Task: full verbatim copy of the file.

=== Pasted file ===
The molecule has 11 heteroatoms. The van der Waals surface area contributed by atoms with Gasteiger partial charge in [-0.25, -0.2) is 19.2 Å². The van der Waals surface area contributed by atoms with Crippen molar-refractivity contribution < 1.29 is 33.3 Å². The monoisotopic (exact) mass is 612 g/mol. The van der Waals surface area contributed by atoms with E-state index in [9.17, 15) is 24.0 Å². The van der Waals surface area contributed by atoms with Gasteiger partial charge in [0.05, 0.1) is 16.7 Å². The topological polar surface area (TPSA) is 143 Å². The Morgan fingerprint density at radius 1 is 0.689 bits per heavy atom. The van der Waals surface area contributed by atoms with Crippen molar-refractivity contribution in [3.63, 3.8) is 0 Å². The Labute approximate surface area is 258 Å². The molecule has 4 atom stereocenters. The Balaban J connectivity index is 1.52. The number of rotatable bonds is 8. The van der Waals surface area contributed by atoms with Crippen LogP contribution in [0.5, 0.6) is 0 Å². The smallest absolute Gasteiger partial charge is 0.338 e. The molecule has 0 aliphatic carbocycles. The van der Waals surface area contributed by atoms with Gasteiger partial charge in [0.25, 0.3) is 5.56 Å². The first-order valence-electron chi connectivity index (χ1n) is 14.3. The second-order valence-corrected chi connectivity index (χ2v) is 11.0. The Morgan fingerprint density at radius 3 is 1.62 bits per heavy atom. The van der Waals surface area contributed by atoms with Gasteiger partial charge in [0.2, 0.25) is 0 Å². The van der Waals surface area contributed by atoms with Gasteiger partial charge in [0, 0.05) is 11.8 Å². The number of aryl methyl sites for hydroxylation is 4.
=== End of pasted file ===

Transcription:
The molecule has 11 heteroatoms. The van der Waals surface area contributed by atoms with Gasteiger partial charge in [-0.25, -0.2) is 19.2 Å². The van der Waals surface area contributed by atoms with Crippen molar-refractivity contribution < 1.29 is 33.3 Å². The monoisotopic (exact) mass is 612 g/mol. The van der Waals surface area contributed by atoms with E-state index in [9.17, 15) is 24.0 Å². The van der Waals surface area contributed by atoms with Gasteiger partial charge in [0.05, 0.1) is 16.7 Å². The topological polar surface area (TPSA) is 143 Å². The Morgan fingerprint density at radius 1 is 0.689 bits per heavy atom. The van der Waals surface area contributed by atoms with Crippen molar-refractivity contribution in [3.63, 3.8) is 0 Å². The Labute approximate surface area is 258 Å². The molecule has 4 atom stereocenters. The Balaban J connectivity index is 1.52. The number of rotatable bonds is 8. The van der Waals surface area contributed by atoms with Crippen LogP contribution in [0.5, 0.6) is 0 Å². The smallest absolute Gasteiger partial charge is 0.338 e. The molecule has 0 aliphatic carbocycles. The van der Waals surface area contributed by atoms with Gasteiger partial charge in [0.25, 0.3) is 5.56 Å². The first-order valence-electron chi connectivity index (χ1n) is 14.3. The second-order valence-corrected chi connectivity index (χ2v) is 11.0. The Morgan fingerprint density at radius 3 is 1.62 bits per heavy atom. The van der Waals surface area contributed by atoms with Gasteiger partial charge in [0.2, 0.25) is 0 Å². The van der Waals surface area contributed by atoms with Gasteiger partial charge in [0, 0.05) is 11.8 Å². The number of aryl methyl sites for hydroxylation is 4.